This post first appeared on Sobriety Junkie at reneweveryday.com
Just the other day one of the men I sponsor (let’s call him My Guy) wanted to know if he should encourage one of the men he sponsors—a man who had been sober less than 6 months—to “work with” another man who had expressed a desire to stop drinking.
Silly question? I think not, especially in a “recovery culture” that places so much emphasis—wisely or unwisely—on a person’s “time in” recovery as a measure of their ability to help, or work with, others.
First off, I reminded My Guy that Bill Wilson had his last drink on December 11, 1934, barely 6-months before Dr. Bob Smith took his last drink on June 10, 1935—“a soothing warm beer handed to him by Bill W. to steady his hands for surgery” (“Who Really Founded AA,”). When Bill and Bob met, they didn’t have the 12 Steps or a “Big Book” to consult, and they didn’t have a meeting to go to. They were the meeting. All Bill and Bob had on June 10, 1935 was each other.
Second, I reminded myself “practical experience shows that nothing will so much insure immunity from drinking as intensive work with other alcoholics” (Alcoholics Anonymous, 89). To suggest that one alcoholic with a desire to stop drinking cannot in some way help another alcoholic with a desire to stop drinking is, of course, ludicrous. The very notion flies in the face of the principles that bind all of us in recovery.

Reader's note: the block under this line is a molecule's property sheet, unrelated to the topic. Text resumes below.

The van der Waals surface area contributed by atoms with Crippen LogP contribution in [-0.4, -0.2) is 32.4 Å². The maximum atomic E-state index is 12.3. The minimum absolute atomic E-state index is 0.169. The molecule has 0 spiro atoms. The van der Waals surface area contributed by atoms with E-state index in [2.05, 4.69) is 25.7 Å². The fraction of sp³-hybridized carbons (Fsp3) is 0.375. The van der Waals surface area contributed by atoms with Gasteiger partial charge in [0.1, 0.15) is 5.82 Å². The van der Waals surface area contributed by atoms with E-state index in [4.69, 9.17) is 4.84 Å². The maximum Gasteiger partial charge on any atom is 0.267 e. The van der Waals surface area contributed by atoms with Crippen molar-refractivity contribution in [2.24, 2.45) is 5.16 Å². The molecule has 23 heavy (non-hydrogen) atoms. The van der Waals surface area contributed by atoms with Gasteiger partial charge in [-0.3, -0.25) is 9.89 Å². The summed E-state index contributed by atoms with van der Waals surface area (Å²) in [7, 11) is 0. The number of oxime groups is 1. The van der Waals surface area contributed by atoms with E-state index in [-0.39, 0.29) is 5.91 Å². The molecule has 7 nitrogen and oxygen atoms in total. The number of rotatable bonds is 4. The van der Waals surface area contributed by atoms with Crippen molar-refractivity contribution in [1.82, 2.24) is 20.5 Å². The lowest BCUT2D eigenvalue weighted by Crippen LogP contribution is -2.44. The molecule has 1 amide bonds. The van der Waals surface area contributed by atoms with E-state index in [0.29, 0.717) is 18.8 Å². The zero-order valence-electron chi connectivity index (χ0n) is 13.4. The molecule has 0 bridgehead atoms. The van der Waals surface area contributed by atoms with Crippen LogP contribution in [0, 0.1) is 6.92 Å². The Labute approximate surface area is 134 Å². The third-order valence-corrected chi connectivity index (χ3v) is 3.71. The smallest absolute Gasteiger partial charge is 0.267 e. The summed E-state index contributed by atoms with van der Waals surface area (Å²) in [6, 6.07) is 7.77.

Nonetheless, I understood My Guy’s question the instant he texted me. The question wasn’t really whether His Guy could “help” the Other Guy; the real question was should he “allow” His Guy to “sponsor” the Other Guy.
I don’t know what it’s like in your town or at your meetings, but in my experience the phrase “working with others” is too often equated with sponsorship—as if “To work with is to sponsor” were a spiritual axiom of some sort. For nearly 16 years now, I’ve worn my sponsor like a life jacket. But he certainly isn’t the only person in recovery who has “helped” me or “worked with” me. Many men and women have—some with more sobriety than I have and just as many with less. And quite possibly, those who are new to sobriety help me the most because they challenge me to explain, and remind me time and again, why I do the things I do to stay sober, one day at a time.
The bottom line, always, is that any kind of work I do with other alcoholics, any contact I have with others who are on (or interested in finding) a path to recovery, will only serve to “insure” my own “immunity from drinking.” It’s the primary reason I still go to so many meetings and certainly the reason I take time to write about my experience in recovery. Sharing that experience makes it real, and making it real makes me all the more accountable not only to my self, my sponsor, and the men I sponsor, but also to the very concept of a recovery that happens one day at a time.
So my answer to My Guy was Yes, of course, His Guy should work with the Other Guy. But My Guy and I were not Pollyanna about the situation either. We agreed we needed to remind His Guy that you “cannot transmit something you haven’t got”(164), that His Guy’s first order of business with the Other Guy would be to introduce the new man to the fellowship that has grown up around the rest of us. Somewhere in that shared experience, we can only hope the Other Guy might find the strength to hang around until it’s his time to pass it on to yet Another Guy.